The US won and I’m Bummed (reflections on life.)

I’ve had a soccer ball at my feet since I was four-years-old. Suffice it to say I am an avid fan and could not wait to watch the Women’s World Cup final tonight. What I didn’t expect was to be struck with an overwhelming feeling of melancholy in the moments that I wasn’t on the edge of my seat.

I’m not sure if it was watching Wambach’s emotional interview before the game started or just poor hormonal timing, but instead of celebrating along with them, I found myself on the sidelines, lamenting the end of an era.

Ironically, I have never been a huge Wambach fan. I don’t dislike her- she’s obviously great- I just prefer Rapinoe’s style of play. Five years ago I probably would not have given her interview a second thought.

But tonight, now that I’m a mother, I was watching out for Abby.

As she tried to power through her pre-game interview it was evident that she didn’t want to accept this. I hurt for her as she choked up when discussing how her body is telling her that time is up. Through clenched teeth she spoke so highly of her teammates- the ones she is not ready to leave. She wasn’t touting her legendary career- she was basically implying that she isn’t ready.  As she accepted the trophy she kind of stood off to the side, perhaps feeling as if she was not really a part of this anymore.  Abby doesn’t feel done, doesn’t want to be done, but her body is telling her that she is. It reminded me of people who say they just “knew” when they were done having kids whereas for others their bodies decided for them.

I now realize my reaction is two-fold. It is the acceptance of aging as well as the constant struggle to slow down time.

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While I obviously never played professionally, I have recently begun coming to terms with the body’s aging process. It struck me that my time for playing sports at a competitive level has passed. (If you need further proof, two months after having a baby, in front of the high school team you coach, kick a soccer ball as hard as you can. You will soon realize how much ab strength that requires and how little you no longer possess!) My husband can no longer “just run a marathon” with very little training. My speed is not going to be my saving grace in athletic endeavors. In fact, we are more likely to get hurt doing the most basic of things. (i.e, throwing out your back tying shoelaces, anyone?!)

Of course adult leagues abound and we don’t have to completely write ourselves off from the sports we love, but when you are used to doing something pretty well and your body no longer cooperates with your brain, it can get very frustrating.  I find that I have less frustration when I play sports I was always just “okay” at- I am much more forgiving of myself!

In general, I am very proud of my body for what it can do as well as what it has done. Carrying 14 lbs of twins in a 5’2 petite frame is no joke!  My arms are far stronger than ever before due to carrying 25 lbs in each arm up and down the stairs all day long. I can still build endurance and strength pretty quickly. But it just isn’t the same. Sometimes I just miss running up and down the soccer field. And yes mom, I DO wish I had those extremely muscular legs that I always tried to cover in high school- the ones you told me I would wish back.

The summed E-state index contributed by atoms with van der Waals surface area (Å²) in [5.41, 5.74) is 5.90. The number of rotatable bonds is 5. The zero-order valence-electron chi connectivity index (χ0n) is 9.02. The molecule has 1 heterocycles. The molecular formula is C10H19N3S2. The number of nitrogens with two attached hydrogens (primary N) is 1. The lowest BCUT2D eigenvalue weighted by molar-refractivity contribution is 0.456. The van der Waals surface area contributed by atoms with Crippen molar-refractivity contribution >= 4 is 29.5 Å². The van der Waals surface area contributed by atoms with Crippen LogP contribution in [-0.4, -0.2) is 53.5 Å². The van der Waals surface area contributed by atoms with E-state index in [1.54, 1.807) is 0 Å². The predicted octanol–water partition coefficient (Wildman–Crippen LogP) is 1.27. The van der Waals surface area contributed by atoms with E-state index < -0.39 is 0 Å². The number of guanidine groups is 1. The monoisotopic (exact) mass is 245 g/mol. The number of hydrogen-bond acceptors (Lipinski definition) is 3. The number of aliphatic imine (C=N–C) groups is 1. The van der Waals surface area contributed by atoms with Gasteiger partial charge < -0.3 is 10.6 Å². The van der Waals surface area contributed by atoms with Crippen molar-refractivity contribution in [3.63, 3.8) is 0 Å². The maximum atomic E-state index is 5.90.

Just as we all will, Abby will undoubtedly move onto many great things in her next chapter. It’s true- there are definite benefits to getting older, wiser, etc, but it is equally true that sometimes it is just a big bummer. It stinks when your body dictates your limitations. You are forced to realize the end of an era.

My soccer player days are over and now I get to be a coach. I’ve always looked forward to teaching my children to play sports, but here’s the problem. I’m not ready! In the useless battle of trying to slow down time, I often feel sad. Time just goes too quickly. I know I will happily cheer my kids from the sidelines and would love to be a “Soccer Grandma” one day, but not yet! In my head I feel like my “babies” should be swaddled in soccer blankets- not needing me to lace up their cleats and secure their shinguards. I fear that if I blink they will be playing under the big lights of their high school stadium, embarrassed by my cheers in the stands.

I generally embrace the present moment (click here), enjoying whatever stage of life we are in. After all, there truly is nothing we can do to stop it. However, there’s a reason almost every single person you meet when you are out and about with a newborn tells you to enjoy this precious time. It’s okay to lament the passage of time, as long as you are still living the time you are in to the fullest! You never know what is around the next corner- each chapter is full of incredible potential!

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27 thoughts on “The US won and I’m Bummed (reflections on life.)

  1. Julie @ Girl on the Move says:

    Thank you for sharing your heart with this post! Once I turned 30 I realized my body did not recover quite as quickly as it did when I was 22 and that realization was a little bit sad for me but in the last two years I’ve learned to embrace what my body has been able to accomplish and be proud of that instead of sad for what it can no longer do.

  2. Stacey says: